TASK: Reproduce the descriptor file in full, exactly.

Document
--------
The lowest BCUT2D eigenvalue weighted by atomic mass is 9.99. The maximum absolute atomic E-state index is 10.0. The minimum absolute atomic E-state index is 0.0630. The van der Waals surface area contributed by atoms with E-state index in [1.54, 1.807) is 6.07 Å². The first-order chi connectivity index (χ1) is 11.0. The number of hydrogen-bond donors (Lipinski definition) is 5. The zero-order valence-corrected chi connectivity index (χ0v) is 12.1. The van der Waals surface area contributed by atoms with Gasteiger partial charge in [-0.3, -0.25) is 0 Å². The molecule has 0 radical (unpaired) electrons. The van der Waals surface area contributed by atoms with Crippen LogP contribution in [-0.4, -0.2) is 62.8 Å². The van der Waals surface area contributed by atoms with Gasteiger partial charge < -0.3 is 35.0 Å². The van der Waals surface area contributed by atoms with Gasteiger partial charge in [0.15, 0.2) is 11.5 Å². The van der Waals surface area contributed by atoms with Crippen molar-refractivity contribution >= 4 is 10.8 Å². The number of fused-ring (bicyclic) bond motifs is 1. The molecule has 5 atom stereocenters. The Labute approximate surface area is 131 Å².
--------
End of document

The lowest BCUT2D eigenvalue weighted by atomic mass is 9.99. The maximum absolute atomic E-state index is 10.0. The minimum absolute atomic E-state index is 0.0630. The van der Waals surface area contributed by atoms with E-state index in [1.54, 1.807) is 6.07 Å². The first-order chi connectivity index (χ1) is 11.0. The number of hydrogen-bond donors (Lipinski definition) is 5. The zero-order valence-corrected chi connectivity index (χ0v) is 12.1. The van der Waals surface area contributed by atoms with Gasteiger partial charge in [-0.3, -0.25) is 0 Å². The molecule has 0 radical (unpaired) electrons. The van der Waals surface area contributed by atoms with Crippen LogP contribution in [-0.4, -0.2) is 62.8 Å². The van der Waals surface area contributed by atoms with Gasteiger partial charge < -0.3 is 35.0 Å². The van der Waals surface area contributed by atoms with Gasteiger partial charge in [0.15, 0.2) is 11.5 Å². The van der Waals surface area contributed by atoms with Crippen molar-refractivity contribution >= 4 is 10.8 Å². The number of fused-ring (bicyclic) bond motifs is 1. The molecule has 5 atom stereocenters. The Labute approximate surface area is 131 Å².